Monzo is available on Apple and Google Play app stores. It has an “excellent” rating on Trustpilot.
Founded in 2015, Curve is on a mission to change the way people spend, send, see, and save money. It simplifies your financial life by connecting your accounts to one smart card and an even more intelligent app. You can link your debit and credit cards to Curve’s app and spend it from any of your accounts using the Curve Mastercard.
Curve focuses on a couple of market trends, including the fragmentation of financial services and convergence of customer experiences. It believes the endgame will be a connected world of money, tailored individually for each user.
Curve is available on Apple and Google Play app stores. It has an “excellent” rating on Trustpilot.
Monzo makes money by splitting the interest margin earned on loans and balances and collecting interest. It shares revenues or collects fees through third-party product and service arrangements, for instance, its partnership with TransferWise to offer money transfer services. It makes money on cash withdrawals in foreign currency outside of the European Economic Area (£200 in withdrawals is free per 30-day period). It charges for replacement cards. Learn more about Monzo’s fees.
Curve makes money through plan subscriptions. It shares revenues or collects fees through third-party product and service arrangements; for example, customers can earn cashback through purchases at select partners (Curve Cash). It charges fees on withdrawals above its fair usage limits. It makes money from replacement cards and Amex Wallet top-ups. Learn more about Curve’s fees.
Products & Services
Monzo’s products and services include:
- GBP current account
- Individual Savings Account (ISA)
- Interest-bearing account
- Money transfer
- Personal loan
- Joint account
- Teen account
- Business account
- Round up payments and save the difference automatically.
- Withdraw up to £200 every 30 days for free (a 3 percent charge applies after that).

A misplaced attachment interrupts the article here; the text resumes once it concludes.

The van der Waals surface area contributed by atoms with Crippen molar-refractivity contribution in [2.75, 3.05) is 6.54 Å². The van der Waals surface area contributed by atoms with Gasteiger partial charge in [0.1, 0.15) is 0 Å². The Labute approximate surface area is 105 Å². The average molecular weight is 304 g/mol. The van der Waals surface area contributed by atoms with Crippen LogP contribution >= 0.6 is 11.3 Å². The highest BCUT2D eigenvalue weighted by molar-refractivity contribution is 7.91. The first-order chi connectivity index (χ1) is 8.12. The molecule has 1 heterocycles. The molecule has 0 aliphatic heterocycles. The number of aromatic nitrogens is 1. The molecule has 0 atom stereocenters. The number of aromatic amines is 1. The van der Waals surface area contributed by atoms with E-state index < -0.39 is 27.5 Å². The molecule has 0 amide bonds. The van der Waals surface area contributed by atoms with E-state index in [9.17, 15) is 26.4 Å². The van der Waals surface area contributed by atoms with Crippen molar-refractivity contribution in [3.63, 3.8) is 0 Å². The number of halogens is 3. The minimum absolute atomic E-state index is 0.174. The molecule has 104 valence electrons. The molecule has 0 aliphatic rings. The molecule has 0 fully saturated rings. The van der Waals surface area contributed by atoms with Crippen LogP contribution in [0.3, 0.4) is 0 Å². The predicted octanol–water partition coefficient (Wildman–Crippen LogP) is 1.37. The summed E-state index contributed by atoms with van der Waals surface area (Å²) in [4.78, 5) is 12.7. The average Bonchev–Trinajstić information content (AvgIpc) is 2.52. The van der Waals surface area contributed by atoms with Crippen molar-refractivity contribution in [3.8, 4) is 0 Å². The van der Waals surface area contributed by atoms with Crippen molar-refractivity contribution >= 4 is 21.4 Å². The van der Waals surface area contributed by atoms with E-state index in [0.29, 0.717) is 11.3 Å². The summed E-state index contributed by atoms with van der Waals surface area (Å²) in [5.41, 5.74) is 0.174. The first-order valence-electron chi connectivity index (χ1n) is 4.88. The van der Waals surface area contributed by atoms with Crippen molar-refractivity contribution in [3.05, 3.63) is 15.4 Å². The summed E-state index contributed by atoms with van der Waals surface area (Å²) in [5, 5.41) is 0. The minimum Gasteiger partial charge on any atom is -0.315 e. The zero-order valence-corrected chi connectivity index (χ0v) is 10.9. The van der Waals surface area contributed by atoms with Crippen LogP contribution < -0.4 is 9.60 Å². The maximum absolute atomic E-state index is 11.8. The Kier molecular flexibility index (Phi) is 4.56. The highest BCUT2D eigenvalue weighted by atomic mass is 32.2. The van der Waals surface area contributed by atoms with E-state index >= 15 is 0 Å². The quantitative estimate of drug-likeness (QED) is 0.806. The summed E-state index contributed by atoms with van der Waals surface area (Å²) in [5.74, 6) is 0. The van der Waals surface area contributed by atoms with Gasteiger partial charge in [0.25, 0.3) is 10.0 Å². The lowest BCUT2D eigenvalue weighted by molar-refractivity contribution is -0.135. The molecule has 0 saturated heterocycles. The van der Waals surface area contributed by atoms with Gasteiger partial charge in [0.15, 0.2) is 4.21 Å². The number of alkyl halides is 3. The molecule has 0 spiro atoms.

- Get paid a day early by confirming your salary.
- Divide and allocate your salary into different accounts automatically.
- Switch your energy service provider to lower your bills.
Curve’s products and services include:
- Card consolidation via single card use (Curve Mastercard)
- Money transfer
- Business account
Unique features (depending on the card/plan):
- Withdraw up to £600 each month for free (a 2 percent charge applies after that).
- “Go Back in Time” to switch payment sources retroactively.
- Get 1 percent cash back from selected retailers with Curve Cash.
- Get comprehensive travel insurance.
- Get electronic gadget insurance.
- Get rental car collision waiver insurance.
- Gain access to 1,000+ airport lounges worldwide with LoungeKey.
Monzo is free to use, whereas Curve has free and premium plans.
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Monzo offers a robust product portfolio and is the only UK challenger bank to provide tax-free ISAs. It’s in the process of reformulating its premium plans, which will likely expand its offerings. Furthermore, Monzo is available to US customers. On the other hand, Curve is less of a mobile banking app, and more of a single-card solution. It has money transfer services and different insurance coverages but not much else. For those reasons, Monzo is a better option for your everyday banking needs.